Kids feel valued when they add value. This is the aim of the Starfish Project for Children, SPFC, a local non-profit that provides positive service experiences for K-12 students living on the Main Line and nearby. To reach this goal, SPFC focuses exclusively on the experience of the child doing the service. Ordinarily, positive community service experiences require that the child doing the service see the happy results of their service, as in a clean lawn, younger students enjoying having books read to them or a grateful recipient of food or sorted pre-owned clothing. In the time of Covid-19 however, it is not usually feasible for kids to see the final result of their service, and yet community service is needed now more than ever.

For this reason, in these unique times, experiences should be crafted so that children know they are adding value just by doing the service. Fun in the doing is a key element for children to enjoy the service experience. How do you find the opportunity for your child to add value that is fun and engaging? Three easy steps:

  1. Make it personal – Involve your child in choosing among (three – for younger children) easy, age-appropriate service opportunities that the child can accomplish in one sitting, including set up and clean up.  
  2. Be Prepared – Gather the materials needed in advance to make it fun and easy.
  3. Communicate the Value –  Explain specifically how your child’s service will benefit others and involve them in delivering the result of their efforts.

Bake for a Neighbor – This is a great activity especially for the youngest children. You can bake with your child and have the child make a Have the Best Day card to go with the treats. A socially-distanced delivery will provide the child with the full service experience SPFC seeks to deliver in non-Covid times. This activity can be powerful in teaching our youngest children that doing service for your own community is as important as serving the greater community. Additionally, it sends the message to the child that should he need something in the future, it’s okay to ask and take from your own community.

Spread the Bread  – Host a bread baking drive for your block or neighborhood. Ask each family to bake and donate one homemade wrapped sweetbread or sandwich loaf of their choice for your family to deliver to local first responders. Children can decorate plain newsprint wrapping to make the bread delivery more meaningful. 100 sheets of plain newsprint wrapping is available at Lowe’s for under $10. For more information, visit

Project Linus – become a Blanketeer! The Montgomery County chapter of Project Linus is massively in need of fleece no sew handmade blankets for sick children and other children in need of comfort. Blankets must be actually homemade and handmade to qualify for the Project Linus label. For more information, contact Jackie 267-471-2787, Please note: because blankets are designated for potentially sick children, blankets cannot be made in environments with smoke and if there are pets, blankets must be kept away from pets.

Animal Friend for a Friend in Need – For older elementary school students. First responders often collect stuffed animals to give to children affected by house fires and other emergencies. For this activity, you will need soft fabric of your child’s choice, a needlepoint needle, yarn of your child’s choice, cotton stuffing or newspaper, glue and five buttons. You can draw the shape of a teddy bear on paper. Kids can trace the bear onto two pieces of material, cut it out, thread the needle and get sewing! (You may want to mark stitch points on the fabric with a permanent marker.) Stuff the bear with the stuffing when the bear is ¾ sewn. Once the bear is sewn, stuffed and finished, the child should glue on the buttons to make eyes and three buttons down the middle. Bears can be delivered to local fire or police stations. Your child may want to attach a signed upbeat short note to the bear’s arm or leg for the ultimate recipient such as “Specially made for hugging” from, {your child’s first name}. Caution: be careful to limit the number of bears made so your child does not feel like this is a chore or work. The activity is designed to be fun and to make your child feel like they are part of the helping chain.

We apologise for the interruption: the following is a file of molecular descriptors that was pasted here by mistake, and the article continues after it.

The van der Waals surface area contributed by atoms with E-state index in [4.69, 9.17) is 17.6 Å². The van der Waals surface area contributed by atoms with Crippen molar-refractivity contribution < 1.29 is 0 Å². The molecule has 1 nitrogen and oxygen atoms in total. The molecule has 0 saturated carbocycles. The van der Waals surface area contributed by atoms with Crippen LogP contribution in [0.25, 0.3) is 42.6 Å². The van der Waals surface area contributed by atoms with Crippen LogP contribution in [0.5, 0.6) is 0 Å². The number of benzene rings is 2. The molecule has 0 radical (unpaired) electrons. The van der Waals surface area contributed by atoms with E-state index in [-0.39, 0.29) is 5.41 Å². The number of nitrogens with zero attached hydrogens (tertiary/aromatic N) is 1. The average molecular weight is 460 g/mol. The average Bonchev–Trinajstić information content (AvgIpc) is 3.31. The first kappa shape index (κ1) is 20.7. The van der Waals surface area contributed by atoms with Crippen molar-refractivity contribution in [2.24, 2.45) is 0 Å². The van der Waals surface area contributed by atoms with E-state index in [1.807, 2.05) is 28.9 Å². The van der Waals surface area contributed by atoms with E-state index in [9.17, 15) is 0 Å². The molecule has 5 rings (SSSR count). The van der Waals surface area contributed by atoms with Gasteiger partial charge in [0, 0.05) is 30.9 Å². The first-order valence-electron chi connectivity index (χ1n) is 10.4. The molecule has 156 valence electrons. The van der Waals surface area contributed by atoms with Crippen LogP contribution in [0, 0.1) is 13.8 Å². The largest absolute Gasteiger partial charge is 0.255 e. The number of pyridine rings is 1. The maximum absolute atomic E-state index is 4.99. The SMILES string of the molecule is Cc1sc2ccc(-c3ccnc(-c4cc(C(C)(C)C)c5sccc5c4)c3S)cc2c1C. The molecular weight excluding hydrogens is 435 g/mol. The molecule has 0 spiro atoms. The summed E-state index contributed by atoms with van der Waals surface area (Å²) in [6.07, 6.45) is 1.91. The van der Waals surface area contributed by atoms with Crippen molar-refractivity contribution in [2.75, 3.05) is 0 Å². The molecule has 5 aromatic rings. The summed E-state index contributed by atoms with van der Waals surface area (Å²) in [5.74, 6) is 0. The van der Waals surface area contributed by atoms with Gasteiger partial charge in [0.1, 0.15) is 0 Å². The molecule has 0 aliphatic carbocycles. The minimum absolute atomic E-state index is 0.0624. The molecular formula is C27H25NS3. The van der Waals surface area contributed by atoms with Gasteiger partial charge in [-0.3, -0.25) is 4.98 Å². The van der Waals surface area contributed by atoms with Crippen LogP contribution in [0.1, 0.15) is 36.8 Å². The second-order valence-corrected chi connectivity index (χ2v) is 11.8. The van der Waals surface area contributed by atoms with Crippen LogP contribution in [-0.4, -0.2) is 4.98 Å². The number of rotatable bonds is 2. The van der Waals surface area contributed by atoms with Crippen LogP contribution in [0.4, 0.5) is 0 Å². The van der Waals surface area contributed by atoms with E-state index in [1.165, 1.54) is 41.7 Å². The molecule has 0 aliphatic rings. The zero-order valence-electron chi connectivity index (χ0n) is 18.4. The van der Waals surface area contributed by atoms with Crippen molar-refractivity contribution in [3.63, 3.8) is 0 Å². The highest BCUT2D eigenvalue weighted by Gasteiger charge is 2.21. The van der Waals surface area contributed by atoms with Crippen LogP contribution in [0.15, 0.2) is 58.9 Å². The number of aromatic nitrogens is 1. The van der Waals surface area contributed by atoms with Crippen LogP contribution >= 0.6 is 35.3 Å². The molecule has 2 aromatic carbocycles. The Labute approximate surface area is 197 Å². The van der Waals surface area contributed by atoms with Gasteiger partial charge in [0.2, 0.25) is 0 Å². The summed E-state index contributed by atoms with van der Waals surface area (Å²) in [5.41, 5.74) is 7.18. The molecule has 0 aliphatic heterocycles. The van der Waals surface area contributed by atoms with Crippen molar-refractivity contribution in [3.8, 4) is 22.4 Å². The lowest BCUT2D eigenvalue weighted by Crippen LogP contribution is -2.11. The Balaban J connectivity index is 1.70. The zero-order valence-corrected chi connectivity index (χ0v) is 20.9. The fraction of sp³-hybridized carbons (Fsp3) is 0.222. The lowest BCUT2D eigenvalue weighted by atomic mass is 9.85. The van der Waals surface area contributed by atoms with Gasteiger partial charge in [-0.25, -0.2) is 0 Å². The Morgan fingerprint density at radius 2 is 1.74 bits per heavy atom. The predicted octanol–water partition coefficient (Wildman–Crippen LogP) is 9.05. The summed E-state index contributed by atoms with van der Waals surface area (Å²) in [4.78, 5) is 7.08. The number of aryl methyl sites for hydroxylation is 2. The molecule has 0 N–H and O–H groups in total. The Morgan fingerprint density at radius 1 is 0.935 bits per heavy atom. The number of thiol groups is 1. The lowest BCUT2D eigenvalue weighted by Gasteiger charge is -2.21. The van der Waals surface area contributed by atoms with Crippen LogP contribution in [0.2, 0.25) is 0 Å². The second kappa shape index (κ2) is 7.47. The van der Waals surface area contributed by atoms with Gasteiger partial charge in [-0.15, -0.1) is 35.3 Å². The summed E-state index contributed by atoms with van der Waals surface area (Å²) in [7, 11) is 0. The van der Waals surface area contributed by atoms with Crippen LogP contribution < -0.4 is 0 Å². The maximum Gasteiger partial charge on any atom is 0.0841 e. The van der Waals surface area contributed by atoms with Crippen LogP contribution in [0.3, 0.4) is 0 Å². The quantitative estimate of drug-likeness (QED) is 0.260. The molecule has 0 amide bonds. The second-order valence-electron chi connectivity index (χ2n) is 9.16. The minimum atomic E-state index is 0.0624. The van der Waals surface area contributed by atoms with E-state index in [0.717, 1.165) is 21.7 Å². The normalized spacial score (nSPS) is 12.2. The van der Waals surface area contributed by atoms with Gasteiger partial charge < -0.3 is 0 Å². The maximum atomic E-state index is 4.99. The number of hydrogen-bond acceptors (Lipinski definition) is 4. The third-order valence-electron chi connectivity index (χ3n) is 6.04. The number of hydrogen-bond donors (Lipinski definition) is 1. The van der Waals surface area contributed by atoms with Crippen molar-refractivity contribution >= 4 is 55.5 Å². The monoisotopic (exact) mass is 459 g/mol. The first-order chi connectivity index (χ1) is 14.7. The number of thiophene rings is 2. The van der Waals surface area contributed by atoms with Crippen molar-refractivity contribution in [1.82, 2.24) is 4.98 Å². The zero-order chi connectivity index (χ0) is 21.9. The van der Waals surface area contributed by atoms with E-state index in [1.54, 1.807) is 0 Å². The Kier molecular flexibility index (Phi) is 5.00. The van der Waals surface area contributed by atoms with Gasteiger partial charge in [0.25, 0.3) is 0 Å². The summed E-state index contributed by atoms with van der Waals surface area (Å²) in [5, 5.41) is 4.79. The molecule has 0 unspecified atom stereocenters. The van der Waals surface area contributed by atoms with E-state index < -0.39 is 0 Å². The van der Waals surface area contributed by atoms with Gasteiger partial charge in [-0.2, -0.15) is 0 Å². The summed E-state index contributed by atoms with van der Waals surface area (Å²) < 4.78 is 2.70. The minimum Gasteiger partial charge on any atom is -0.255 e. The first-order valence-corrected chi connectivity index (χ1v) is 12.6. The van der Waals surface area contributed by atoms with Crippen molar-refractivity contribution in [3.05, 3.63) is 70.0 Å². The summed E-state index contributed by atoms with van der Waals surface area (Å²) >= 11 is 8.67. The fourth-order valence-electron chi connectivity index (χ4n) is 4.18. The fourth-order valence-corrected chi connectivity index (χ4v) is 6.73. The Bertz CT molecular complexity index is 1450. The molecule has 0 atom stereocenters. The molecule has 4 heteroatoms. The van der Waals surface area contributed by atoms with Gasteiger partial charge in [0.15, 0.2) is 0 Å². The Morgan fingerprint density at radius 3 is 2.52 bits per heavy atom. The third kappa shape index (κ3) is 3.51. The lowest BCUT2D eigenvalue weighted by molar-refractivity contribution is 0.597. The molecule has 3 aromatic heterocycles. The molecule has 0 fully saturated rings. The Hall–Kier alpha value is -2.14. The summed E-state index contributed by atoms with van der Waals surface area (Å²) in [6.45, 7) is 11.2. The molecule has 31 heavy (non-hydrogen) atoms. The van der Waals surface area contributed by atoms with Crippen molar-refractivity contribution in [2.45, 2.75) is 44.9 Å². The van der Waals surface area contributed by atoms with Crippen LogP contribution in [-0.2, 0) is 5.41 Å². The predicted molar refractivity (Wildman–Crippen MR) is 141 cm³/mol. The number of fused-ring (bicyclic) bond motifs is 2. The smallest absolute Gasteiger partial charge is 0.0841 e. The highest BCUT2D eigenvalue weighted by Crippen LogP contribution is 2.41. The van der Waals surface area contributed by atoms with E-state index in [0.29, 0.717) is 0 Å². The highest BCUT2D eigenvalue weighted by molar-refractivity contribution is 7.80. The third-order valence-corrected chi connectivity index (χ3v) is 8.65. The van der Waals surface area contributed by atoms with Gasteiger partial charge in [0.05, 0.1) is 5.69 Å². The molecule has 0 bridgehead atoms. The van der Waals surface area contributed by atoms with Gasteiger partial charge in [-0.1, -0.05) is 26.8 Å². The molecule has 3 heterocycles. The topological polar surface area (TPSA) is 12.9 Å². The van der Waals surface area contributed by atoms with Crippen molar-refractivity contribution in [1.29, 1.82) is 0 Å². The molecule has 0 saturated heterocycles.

Overestimate the Power of a Homemade Card – A big problem created by the Covid-19 crisis is loneliness. People living in senior communities, recuperating in hospitals and living in other closed recuperation communities are often cut off from visitors to ensure safety. The power of a homemade card from a child is truly huge in the time of Covid. To make this a project, have your child select the community they wish to benefit by looking up options on the internet: hospital, children’s hospital, senior community, nearby or in center city. Have your child select colored paper and other materials and papers they can use to decorate their cards. Talk with your child about the message they wish to write. This project can be as big or small as your child can handle. Either way, the child should know it will be a big deal to the person who receives it. 

For more information about SPFC, visit our website at

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